Analysing the impact of technology on law

17 Apr 2019

Will text analytics render lower-level law jobs redundant as machines learn to search files and produce answers? How far away is digital legislation that can be executed by machines? Should lawyers learn how to code?

Our latest lecture series intends to answer these questions and more, preparing law students, academics and practitioners for the rapidly-changing profession.

Dean of Law Professor Patrick Parkinson said the Technology and the Future of the Legal Profession Lecture Series brought together some of the most innovative legal minds to examine the impact of technology on the legal industry.

“Like other sectors, the legal industry will need to embrace technologies that offer greater efficiency and better ways of working,” he said.

“This will likely mean fewer jobs in areas like document review or other time-consuming tasks that are traditionally assigned to junior lawyers.

“But with these challenges also comes opportunity.

“Machine learning and Artificial Intelligence may assist with predicting case outcomes, while more efficient ways of working may lead to lower legal costs and better access to justice.

“UQ Law School has an outstanding group of academics concerned with these issues who will prepare lawyers to take advantage of the future.”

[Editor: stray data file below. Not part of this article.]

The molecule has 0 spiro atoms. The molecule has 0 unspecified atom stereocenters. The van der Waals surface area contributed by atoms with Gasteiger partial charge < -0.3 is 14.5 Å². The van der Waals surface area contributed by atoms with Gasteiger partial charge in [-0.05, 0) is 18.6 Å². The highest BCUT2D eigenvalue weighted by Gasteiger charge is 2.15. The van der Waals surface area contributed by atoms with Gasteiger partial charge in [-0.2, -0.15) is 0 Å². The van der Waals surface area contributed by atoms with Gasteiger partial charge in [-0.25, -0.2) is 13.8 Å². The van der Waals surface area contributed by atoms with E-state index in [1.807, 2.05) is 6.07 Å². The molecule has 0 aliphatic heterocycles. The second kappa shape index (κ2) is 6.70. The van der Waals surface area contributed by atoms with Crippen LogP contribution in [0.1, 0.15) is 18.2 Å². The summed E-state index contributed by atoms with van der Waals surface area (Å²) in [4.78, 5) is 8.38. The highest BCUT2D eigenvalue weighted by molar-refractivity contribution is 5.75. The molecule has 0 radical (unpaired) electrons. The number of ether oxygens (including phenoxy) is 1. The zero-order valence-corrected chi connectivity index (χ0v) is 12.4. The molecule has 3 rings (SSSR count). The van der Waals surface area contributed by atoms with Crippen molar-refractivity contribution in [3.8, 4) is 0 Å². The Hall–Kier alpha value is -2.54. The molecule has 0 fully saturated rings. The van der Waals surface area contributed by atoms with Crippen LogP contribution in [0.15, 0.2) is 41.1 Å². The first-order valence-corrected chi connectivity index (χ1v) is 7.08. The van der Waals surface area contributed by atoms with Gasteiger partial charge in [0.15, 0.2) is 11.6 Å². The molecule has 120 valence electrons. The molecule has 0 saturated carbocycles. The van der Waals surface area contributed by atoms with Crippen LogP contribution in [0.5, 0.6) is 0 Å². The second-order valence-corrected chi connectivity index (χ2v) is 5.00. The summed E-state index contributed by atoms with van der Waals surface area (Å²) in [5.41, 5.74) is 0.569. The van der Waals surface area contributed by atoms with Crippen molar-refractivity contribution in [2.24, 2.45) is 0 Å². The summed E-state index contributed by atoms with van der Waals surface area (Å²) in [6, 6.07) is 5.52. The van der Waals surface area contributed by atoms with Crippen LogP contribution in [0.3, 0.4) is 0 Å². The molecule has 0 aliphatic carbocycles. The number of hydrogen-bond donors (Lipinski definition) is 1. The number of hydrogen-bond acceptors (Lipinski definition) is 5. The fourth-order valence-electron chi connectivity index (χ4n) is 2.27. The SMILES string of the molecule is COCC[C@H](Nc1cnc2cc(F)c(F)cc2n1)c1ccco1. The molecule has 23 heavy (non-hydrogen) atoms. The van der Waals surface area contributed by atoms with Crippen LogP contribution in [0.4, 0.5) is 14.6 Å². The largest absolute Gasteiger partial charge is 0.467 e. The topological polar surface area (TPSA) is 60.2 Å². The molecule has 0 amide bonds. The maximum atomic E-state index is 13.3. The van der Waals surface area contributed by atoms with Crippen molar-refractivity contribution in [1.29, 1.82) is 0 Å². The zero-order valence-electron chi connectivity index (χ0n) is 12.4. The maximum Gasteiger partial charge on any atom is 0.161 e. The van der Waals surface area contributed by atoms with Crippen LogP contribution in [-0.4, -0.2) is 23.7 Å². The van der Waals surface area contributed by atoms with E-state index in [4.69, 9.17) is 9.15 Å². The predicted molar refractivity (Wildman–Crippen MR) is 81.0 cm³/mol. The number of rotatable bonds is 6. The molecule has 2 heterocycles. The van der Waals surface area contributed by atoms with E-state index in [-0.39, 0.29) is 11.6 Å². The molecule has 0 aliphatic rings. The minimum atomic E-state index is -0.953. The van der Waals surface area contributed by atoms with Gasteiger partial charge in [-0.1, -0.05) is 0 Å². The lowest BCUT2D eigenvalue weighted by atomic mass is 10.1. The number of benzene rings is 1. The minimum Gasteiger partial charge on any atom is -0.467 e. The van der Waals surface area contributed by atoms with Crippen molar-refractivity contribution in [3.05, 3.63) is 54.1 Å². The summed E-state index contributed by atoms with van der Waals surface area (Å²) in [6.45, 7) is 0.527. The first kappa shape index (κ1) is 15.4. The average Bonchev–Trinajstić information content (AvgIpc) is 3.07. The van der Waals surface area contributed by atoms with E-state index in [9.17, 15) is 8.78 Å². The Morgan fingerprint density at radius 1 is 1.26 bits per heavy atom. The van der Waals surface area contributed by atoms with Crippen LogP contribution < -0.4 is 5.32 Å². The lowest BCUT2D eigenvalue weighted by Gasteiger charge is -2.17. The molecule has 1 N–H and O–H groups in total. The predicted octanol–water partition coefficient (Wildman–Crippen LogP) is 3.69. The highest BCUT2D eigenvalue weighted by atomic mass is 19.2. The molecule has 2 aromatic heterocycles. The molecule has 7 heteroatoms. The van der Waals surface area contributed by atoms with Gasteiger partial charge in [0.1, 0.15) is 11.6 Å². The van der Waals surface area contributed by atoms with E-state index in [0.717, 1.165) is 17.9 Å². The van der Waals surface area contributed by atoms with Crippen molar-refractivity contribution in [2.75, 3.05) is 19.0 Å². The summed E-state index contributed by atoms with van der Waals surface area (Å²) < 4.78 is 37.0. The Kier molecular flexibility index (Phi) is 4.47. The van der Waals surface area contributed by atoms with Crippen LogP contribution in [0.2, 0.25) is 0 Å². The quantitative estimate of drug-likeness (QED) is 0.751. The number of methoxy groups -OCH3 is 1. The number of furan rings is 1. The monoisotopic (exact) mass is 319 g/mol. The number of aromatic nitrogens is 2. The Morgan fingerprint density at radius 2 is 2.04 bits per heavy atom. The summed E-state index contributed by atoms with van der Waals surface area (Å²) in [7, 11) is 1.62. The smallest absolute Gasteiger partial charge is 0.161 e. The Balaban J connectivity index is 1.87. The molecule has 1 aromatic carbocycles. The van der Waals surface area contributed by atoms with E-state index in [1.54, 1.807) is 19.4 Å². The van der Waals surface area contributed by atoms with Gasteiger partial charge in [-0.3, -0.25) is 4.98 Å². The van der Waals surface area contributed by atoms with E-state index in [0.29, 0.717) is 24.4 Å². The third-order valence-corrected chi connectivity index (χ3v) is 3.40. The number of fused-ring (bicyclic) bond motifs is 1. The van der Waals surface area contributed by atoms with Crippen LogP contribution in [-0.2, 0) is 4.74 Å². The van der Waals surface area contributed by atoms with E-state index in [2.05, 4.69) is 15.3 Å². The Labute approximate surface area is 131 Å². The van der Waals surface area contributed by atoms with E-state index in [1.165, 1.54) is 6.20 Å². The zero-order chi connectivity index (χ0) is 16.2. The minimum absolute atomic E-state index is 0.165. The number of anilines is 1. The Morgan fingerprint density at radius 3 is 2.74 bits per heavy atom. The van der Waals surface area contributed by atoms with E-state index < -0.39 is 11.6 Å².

The series was launched with a lecture by Honourable Chief Justice James Allsop who provided an overview of the role of the court in the uptake of technology.

“As core public institutions, courts need to take a leading role in the responsible implementation of technology in the law and in legal practice, with a specific emphasis on problem solving and the facilitation of the just resolution of disputes in a quick and inexpensive manner, while still maintaining the fundamentally human character of the courts,” he said.

“The uptake of technology is not about the use of buzzwords.

“There are challenges created by the permeation of society by technology, but also great opportunity.

“The courts have a substantial role to play in leading the way in the uptake of technology in the legal field, and we are very motivated and excited to play it.

“I have no doubt that the discussions that follow  – which range from text analytics and the law firms of the future, to digital legislation and demystifying AI – will contribute substantially and critically to the present impetus to weave technological developments into the heart of the courts, the profession, and the law.”

The series will continue with presentations by University of Pittsburgh Professor Kevin D. Ashley, an expert on computer modelling of legal reasoning and cyberspace legal issues, and McCullough Robertson COO Kim Trajer and inaugural Innovation Ambassador Milan Gandhi.

Visit the series website to view all events and register.

The lecture series is organised by the UQ Law, Science and Technology Program.

Media: Katie Rowney, or +61 7 3443 1321.


network analysis graph
Image credit: Network graph by Martin Grandjean via Wikimedia Commons